Submitted By tabbycat
The Journal of Legal Medicine, 33:171–199 Copyright C 2012 American College of Legal Medicine 0194-7648 print / 1521-057X online DOI: 10.1080/01947648.2012.657993
THE GOOD, THE BAD AND THE UGLY
A 50-STATE SURVEY EXPLORING FEDERAL AND STATE FIREARM REGULATIONS RELATED TO MENTAL HEALTH
The right of the people to keep and bear arms shall not be infringed, and this without any qualiﬁcation as to their condition or degree, as is the case in the British government. This may be considered as the true palladium of liberty . . . . The right of self-defense is the ﬁrst law of nature; in most governments it has been the study of rulers to conﬁne this right within the narrowest limits possible. Whenever standing armies are kept up, and the right of the people to keep and bear arms is, under any color or pretext whatsoever, prohibited, liberty, if not already annihilated, is on the brink of destruction.1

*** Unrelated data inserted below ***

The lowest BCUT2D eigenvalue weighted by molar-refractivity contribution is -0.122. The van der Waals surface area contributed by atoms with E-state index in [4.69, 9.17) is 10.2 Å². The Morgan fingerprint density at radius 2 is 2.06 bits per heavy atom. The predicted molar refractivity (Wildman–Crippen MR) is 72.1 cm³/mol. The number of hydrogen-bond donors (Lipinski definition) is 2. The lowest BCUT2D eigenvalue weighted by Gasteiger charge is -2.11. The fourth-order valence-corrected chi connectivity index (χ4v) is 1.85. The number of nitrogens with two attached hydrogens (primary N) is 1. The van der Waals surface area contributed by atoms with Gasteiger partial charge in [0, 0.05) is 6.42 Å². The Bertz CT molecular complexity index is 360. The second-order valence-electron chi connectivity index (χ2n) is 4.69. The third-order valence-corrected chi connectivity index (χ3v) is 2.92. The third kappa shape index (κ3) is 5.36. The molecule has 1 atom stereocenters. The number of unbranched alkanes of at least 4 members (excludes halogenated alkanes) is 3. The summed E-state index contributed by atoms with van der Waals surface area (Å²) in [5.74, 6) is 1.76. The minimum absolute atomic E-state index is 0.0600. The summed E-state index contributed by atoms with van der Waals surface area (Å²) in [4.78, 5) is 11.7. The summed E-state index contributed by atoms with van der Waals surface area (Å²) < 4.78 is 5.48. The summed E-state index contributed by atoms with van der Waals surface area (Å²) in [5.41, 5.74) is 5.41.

INTRODUCTION On April 16, 2007, Seung-Hui Cho went on a murderous rampage at Virginia Tech University, slaughtering 32 people before turning his gun on himself.2 Cho had previously been diagnosed with severe anxiety disorder and declared mentally ill in the Circuit Court of Montgomery County.3 At the time of the shooting, Virginia law prohibited the “purchase, possession, or transportation of any ﬁrearm by any person adjudicated ‘legally incompetent,’ ‘mentally incapacitated,’ or ‘incapacitated,’ whose competency or capacity [had] not been
law student at Southern Illinois University. Address correspondence to Mr. Sterzer at Southern Illinois University School of Law, Law Journal Ofﬁce, Lesar Law Building, Carbondale, IL 62901, or via e-mail at firstname.lastname@example.org. 1 ST. GEORGE TUCKER, BLACKSTONE’S COMMENTARIES ON THE LAWS OF ENGLAND (1803), available at http:// www2.law.ucla.edu/volokh/2amteach/ sources.htm#TOC7. 2 VIRGINIA TECH REVIEW...